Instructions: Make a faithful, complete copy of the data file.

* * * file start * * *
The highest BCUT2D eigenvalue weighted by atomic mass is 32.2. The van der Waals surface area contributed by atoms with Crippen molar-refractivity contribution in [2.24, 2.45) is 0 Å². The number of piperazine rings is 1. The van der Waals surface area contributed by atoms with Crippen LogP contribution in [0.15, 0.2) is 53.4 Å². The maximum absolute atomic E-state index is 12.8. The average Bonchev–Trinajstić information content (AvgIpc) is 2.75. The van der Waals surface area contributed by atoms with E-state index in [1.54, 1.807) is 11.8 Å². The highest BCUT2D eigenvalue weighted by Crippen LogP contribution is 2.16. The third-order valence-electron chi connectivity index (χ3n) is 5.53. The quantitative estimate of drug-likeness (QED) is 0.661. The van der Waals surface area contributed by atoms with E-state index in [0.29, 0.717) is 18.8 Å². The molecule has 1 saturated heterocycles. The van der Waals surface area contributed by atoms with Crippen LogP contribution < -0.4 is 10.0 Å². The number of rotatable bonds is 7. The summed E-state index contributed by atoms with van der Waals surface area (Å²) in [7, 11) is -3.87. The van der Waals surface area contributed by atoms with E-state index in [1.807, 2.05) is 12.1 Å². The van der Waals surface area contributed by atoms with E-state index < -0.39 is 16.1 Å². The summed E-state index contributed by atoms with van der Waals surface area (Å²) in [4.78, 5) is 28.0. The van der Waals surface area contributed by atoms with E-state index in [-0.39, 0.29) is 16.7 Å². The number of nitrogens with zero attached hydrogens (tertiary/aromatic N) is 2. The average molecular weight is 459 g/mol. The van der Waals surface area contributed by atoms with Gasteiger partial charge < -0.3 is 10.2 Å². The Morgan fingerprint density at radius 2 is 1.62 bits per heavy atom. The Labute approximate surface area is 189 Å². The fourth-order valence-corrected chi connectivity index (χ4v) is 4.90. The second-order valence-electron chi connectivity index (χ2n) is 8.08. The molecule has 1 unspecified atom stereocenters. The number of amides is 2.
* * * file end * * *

The highest BCUT2D eigenvalue weighted by atomic mass is 32.2. The van der Waals surface area contributed by atoms with Crippen molar-refractivity contribution in [2.24, 2.45) is 0 Å². The number of piperazine rings is 1. The van der Waals surface area contributed by atoms with Crippen LogP contribution in [0.15, 0.2) is 53.4 Å². The maximum absolute atomic E-state index is 12.8. The average Bonchev–Trinajstić information content (AvgIpc) is 2.75. The van der Waals surface area contributed by atoms with E-state index in [1.54, 1.807) is 11.8 Å². The highest BCUT2D eigenvalue weighted by Crippen LogP contribution is 2.16. The third-order valence-electron chi connectivity index (χ3n) is 5.53. The quantitative estimate of drug-likeness (QED) is 0.661. The van der Waals surface area contributed by atoms with E-state index in [0.29, 0.717) is 18.8 Å². The molecule has 1 saturated heterocycles. The van der Waals surface area contributed by atoms with Crippen LogP contribution < -0.4 is 10.0 Å². The number of rotatable bonds is 7. The summed E-state index contributed by atoms with van der Waals surface area (Å²) in [7, 11) is -3.87. The van der Waals surface area contributed by atoms with E-state index in [1.807, 2.05) is 12.1 Å². The van der Waals surface area contributed by atoms with E-state index < -0.39 is 16.1 Å². The summed E-state index contributed by atoms with van der Waals surface area (Å²) in [4.78, 5) is 28.0. The van der Waals surface area contributed by atoms with E-state index in [-0.39, 0.29) is 16.7 Å². The number of nitrogens with zero attached hydrogens (tertiary/aromatic N) is 2. The average molecular weight is 459 g/mol. The van der Waals surface area contributed by atoms with Gasteiger partial charge < -0.3 is 10.2 Å². The Morgan fingerprint density at radius 2 is 1.62 bits per heavy atom. The Labute approximate surface area is 189 Å². The fourth-order valence-corrected chi connectivity index (χ4v) is 4.90. The second-order valence-electron chi connectivity index (χ2n) is 8.08. The molecule has 1 unspecified atom stereocenters. The number of amides is 2.